Porter's Five Forces Model helps strategic business managers analyze the industry in which their companies operate to determine what can be done to get an advantage over their existing competitors and also to determine how attractive a particular industry would be for new entrants.
Porter's Five Forces are: 1) Threats of entry posed by new or potential competitors; 2) Degree of rivalry among existing firms; 3) Bargaining power of buyers; 4) Bargaining power of suppliers and 5) Closeness of substitute products.
Below is an anlysis of the Pharmaceutical Industry using the above named forces:
1. Threats of entry posed by new or potential competitor (LOW)
- High entry barriers due to costs associated with research & development of new drugs (i.e. years of investment in R&D for a drug that may/may not work)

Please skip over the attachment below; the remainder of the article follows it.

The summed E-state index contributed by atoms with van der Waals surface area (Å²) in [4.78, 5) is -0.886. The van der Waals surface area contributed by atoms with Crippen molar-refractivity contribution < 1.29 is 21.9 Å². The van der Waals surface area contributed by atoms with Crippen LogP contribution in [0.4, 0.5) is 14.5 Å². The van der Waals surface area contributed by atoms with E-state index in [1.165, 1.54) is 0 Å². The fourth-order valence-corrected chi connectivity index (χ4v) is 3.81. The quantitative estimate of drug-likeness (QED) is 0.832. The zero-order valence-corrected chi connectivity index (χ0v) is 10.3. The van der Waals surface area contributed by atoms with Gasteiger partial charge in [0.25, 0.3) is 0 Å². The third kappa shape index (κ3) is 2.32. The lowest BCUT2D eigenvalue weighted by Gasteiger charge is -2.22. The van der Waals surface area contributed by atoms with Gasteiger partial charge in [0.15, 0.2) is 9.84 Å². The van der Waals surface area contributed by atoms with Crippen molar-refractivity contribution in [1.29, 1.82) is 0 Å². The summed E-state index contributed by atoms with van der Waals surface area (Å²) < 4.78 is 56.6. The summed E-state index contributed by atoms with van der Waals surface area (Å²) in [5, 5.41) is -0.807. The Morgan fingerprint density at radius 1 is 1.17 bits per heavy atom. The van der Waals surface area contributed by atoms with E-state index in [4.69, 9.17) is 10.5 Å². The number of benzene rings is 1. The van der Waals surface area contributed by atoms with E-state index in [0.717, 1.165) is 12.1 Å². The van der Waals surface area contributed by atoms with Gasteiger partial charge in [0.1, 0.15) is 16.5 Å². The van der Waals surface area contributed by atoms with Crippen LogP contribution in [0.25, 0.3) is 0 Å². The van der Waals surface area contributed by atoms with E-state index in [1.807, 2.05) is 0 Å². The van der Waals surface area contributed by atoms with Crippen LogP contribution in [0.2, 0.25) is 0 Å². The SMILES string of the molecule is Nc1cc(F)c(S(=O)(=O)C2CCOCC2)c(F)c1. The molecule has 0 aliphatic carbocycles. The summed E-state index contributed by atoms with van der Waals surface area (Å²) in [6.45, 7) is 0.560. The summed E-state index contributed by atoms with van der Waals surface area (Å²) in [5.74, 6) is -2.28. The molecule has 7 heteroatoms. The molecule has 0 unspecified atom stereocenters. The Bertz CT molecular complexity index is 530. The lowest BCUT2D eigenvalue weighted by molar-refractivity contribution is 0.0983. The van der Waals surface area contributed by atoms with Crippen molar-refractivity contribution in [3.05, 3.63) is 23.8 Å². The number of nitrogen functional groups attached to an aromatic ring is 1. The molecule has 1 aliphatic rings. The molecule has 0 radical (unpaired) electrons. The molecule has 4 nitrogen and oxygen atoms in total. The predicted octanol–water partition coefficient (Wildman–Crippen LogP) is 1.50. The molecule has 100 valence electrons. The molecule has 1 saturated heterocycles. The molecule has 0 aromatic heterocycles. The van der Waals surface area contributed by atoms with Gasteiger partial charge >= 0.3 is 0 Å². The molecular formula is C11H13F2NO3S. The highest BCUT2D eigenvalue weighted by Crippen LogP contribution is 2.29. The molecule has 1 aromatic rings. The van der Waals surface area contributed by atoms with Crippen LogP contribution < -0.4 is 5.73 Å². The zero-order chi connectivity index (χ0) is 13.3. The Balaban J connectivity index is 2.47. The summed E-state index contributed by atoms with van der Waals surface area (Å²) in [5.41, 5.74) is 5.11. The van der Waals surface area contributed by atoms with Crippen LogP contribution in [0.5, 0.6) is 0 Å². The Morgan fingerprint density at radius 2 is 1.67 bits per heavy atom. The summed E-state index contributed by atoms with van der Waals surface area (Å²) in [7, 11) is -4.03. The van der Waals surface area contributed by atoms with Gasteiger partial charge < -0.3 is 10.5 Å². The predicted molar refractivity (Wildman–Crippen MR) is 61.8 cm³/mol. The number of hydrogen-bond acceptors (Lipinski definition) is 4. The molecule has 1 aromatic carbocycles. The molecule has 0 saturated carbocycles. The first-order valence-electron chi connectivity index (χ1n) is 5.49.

- Government regulation (i.e. FDA)
- The threat of entry posed by new or potential competitor is a LOW competitive force due to the above entry barriers & regulatory constraints.
3. Bargaining power of buyers (MEDIUM)
- Hospitals & other health care organizations buy in bulk quantities and exert pressure on pharmaceutical companies to keep prices in check
- Regular patients have lost bargaining power due to price increases in generic drugs
- The bargaining power of buyers is a MEDIUM competitive force.
4. Bargaining power of suppliers (LOW)
- Sales for the pharmaceutical industry concentrate in a handful of large players and that has decreased the bargaining power of suppliers.
- The bargaining power of suppliers is a LOW competitive force
5. Closeness of substitute products (HIGH)
- Demand for generic versus brand name drugs has increased because of the costs
- Generic drug companies do not have the high costs associated with the research & development of new drugs and that allows them to sell at cheaper prices
- The closeness of substitute products is a HIGH competitive force
Overall and based on the above analysis of Porter’s Five Forces, we can conclude that the pharmaceutical industry is not attractive for new entrants.